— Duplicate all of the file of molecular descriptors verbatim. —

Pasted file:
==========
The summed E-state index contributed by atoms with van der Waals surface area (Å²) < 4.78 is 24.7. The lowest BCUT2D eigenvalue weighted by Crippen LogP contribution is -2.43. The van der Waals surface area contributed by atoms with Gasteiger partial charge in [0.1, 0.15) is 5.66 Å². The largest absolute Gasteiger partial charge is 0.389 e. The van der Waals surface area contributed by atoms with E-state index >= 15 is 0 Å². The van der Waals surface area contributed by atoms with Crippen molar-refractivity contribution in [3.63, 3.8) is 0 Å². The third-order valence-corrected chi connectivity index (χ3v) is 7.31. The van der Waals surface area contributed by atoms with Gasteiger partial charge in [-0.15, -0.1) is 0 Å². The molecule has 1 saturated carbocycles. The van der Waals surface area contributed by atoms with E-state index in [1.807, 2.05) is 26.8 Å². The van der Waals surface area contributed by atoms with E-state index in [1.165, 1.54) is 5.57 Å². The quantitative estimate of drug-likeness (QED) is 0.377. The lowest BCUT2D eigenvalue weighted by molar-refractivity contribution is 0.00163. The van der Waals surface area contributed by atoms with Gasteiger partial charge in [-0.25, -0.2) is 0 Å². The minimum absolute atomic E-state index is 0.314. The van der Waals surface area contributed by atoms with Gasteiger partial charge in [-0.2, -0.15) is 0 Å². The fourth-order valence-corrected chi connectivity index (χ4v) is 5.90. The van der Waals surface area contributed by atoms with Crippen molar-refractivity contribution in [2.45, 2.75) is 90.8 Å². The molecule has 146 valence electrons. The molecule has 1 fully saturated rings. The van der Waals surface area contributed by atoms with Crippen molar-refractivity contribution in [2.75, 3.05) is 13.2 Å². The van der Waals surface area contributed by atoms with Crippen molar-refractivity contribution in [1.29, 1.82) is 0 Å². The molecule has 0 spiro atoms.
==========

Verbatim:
The summed E-state index contributed by atoms with van der Waals surface area (Å²) < 4.78 is 24.7. The lowest BCUT2D eigenvalue weighted by Crippen LogP contribution is -2.43. The van der Waals surface area contributed by atoms with Gasteiger partial charge in [0.1, 0.15) is 5.66 Å². The largest absolute Gasteiger partial charge is 0.389 e. The van der Waals surface area contributed by atoms with E-state index >= 15 is 0 Å². The van der Waals surface area contributed by atoms with Crippen molar-refractivity contribution in [3.63, 3.8) is 0 Å². The third-order valence-corrected chi connectivity index (χ3v) is 7.31. The van der Waals surface area contributed by atoms with Gasteiger partial charge in [-0.15, -0.1) is 0 Å². The molecule has 1 saturated carbocycles. The van der Waals surface area contributed by atoms with E-state index in [1.807, 2.05) is 26.8 Å². The van der Waals surface area contributed by atoms with E-state index in [1.165, 1.54) is 5.57 Å². The quantitative estimate of drug-likeness (QED) is 0.377. The lowest BCUT2D eigenvalue weighted by molar-refractivity contribution is 0.00163. The van der Waals surface area contributed by atoms with Gasteiger partial charge in [-0.25, -0.2) is 0 Å². The minimum absolute atomic E-state index is 0.314. The van der Waals surface area contributed by atoms with Gasteiger partial charge in [-0.2, -0.15) is 0 Å². The fourth-order valence-corrected chi connectivity index (χ4v) is 5.90. The van der Waals surface area contributed by atoms with Crippen molar-refractivity contribution in [2.45, 2.75) is 90.8 Å². The molecule has 146 valence electrons. The molecule has 1 fully saturated rings. The van der Waals surface area contributed by atoms with Crippen molar-refractivity contribution in [2.75, 3.05) is 13.2 Å². The van der Waals surface area contributed by atoms with Crippen molar-refractivity contribution in [1.29, 1.82) is 0 Å². The molecule has 0 spiro atoms.